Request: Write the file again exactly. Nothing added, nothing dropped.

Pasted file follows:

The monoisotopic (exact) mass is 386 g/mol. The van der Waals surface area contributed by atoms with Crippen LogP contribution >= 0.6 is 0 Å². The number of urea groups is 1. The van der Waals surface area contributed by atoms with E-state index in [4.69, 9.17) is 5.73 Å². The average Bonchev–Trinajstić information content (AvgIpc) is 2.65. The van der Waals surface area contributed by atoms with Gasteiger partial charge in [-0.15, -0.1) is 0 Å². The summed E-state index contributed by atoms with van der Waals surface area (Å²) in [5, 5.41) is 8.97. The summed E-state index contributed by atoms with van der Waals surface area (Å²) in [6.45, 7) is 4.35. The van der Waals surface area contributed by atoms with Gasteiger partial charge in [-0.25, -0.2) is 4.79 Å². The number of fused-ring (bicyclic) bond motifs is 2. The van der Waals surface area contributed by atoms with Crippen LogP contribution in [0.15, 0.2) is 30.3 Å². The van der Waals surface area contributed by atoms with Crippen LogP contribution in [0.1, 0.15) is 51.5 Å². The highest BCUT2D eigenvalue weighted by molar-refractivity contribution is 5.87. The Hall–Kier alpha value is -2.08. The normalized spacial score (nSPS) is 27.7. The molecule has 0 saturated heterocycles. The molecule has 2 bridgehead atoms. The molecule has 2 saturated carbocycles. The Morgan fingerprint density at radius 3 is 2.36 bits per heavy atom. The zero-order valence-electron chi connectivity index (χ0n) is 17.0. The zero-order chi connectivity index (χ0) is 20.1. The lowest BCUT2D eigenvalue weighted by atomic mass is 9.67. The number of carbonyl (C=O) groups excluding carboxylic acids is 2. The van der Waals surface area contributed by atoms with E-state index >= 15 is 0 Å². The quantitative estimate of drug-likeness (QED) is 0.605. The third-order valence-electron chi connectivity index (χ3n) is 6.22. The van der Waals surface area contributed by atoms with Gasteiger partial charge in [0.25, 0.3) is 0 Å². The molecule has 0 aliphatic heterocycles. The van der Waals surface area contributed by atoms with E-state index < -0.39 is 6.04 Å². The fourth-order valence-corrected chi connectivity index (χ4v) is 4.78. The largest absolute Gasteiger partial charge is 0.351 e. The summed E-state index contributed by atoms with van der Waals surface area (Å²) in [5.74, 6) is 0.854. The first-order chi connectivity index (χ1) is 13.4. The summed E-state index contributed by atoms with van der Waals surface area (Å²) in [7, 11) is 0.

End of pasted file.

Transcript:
The monoisotopic (exact) mass is 386 g/mol. The van der Waals surface area contributed by atoms with Crippen LogP contribution >= 0.6 is 0 Å². The number of urea groups is 1. The van der Waals surface area contributed by atoms with E-state index in [4.69, 9.17) is 5.73 Å². The average Bonchev–Trinajstić information content (AvgIpc) is 2.65. The van der Waals surface area contributed by atoms with Gasteiger partial charge in [-0.15, -0.1) is 0 Å². The summed E-state index contributed by atoms with van der Waals surface area (Å²) in [5, 5.41) is 8.97. The summed E-state index contributed by atoms with van der Waals surface area (Å²) in [6.45, 7) is 4.35. The van der Waals surface area contributed by atoms with Gasteiger partial charge in [-0.25, -0.2) is 4.79 Å². The number of fused-ring (bicyclic) bond motifs is 2. The van der Waals surface area contributed by atoms with Crippen LogP contribution in [0.15, 0.2) is 30.3 Å². The van der Waals surface area contributed by atoms with Crippen LogP contribution in [0.1, 0.15) is 51.5 Å². The highest BCUT2D eigenvalue weighted by molar-refractivity contribution is 5.87. The Hall–Kier alpha value is -2.08. The normalized spacial score (nSPS) is 27.7. The molecule has 0 saturated heterocycles. The molecule has 2 bridgehead atoms. The molecule has 2 saturated carbocycles. The Morgan fingerprint density at radius 3 is 2.36 bits per heavy atom. The zero-order valence-electron chi connectivity index (χ0n) is 17.0. The zero-order chi connectivity index (χ0) is 20.1. The lowest BCUT2D eigenvalue weighted by atomic mass is 9.67. The number of carbonyl (C=O) groups excluding carboxylic acids is 2. The van der Waals surface area contributed by atoms with E-state index >= 15 is 0 Å². The quantitative estimate of drug-likeness (QED) is 0.605. The third-order valence-electron chi connectivity index (χ3n) is 6.22. The van der Waals surface area contributed by atoms with Gasteiger partial charge in [0.25, 0.3) is 0 Å². The molecule has 0 aliphatic heterocycles. The van der Waals surface area contributed by atoms with E-state index < -0.39 is 6.04 Å². The fourth-order valence-corrected chi connectivity index (χ4v) is 4.78. The largest absolute Gasteiger partial charge is 0.351 e. The summed E-state index contributed by atoms with van der Waals surface area (Å²) in [5.74, 6) is 0.854. The first-order chi connectivity index (χ1) is 13.4. The summed E-state index contributed by atoms with van der Waals surface area (Å²) in [7, 11) is 0.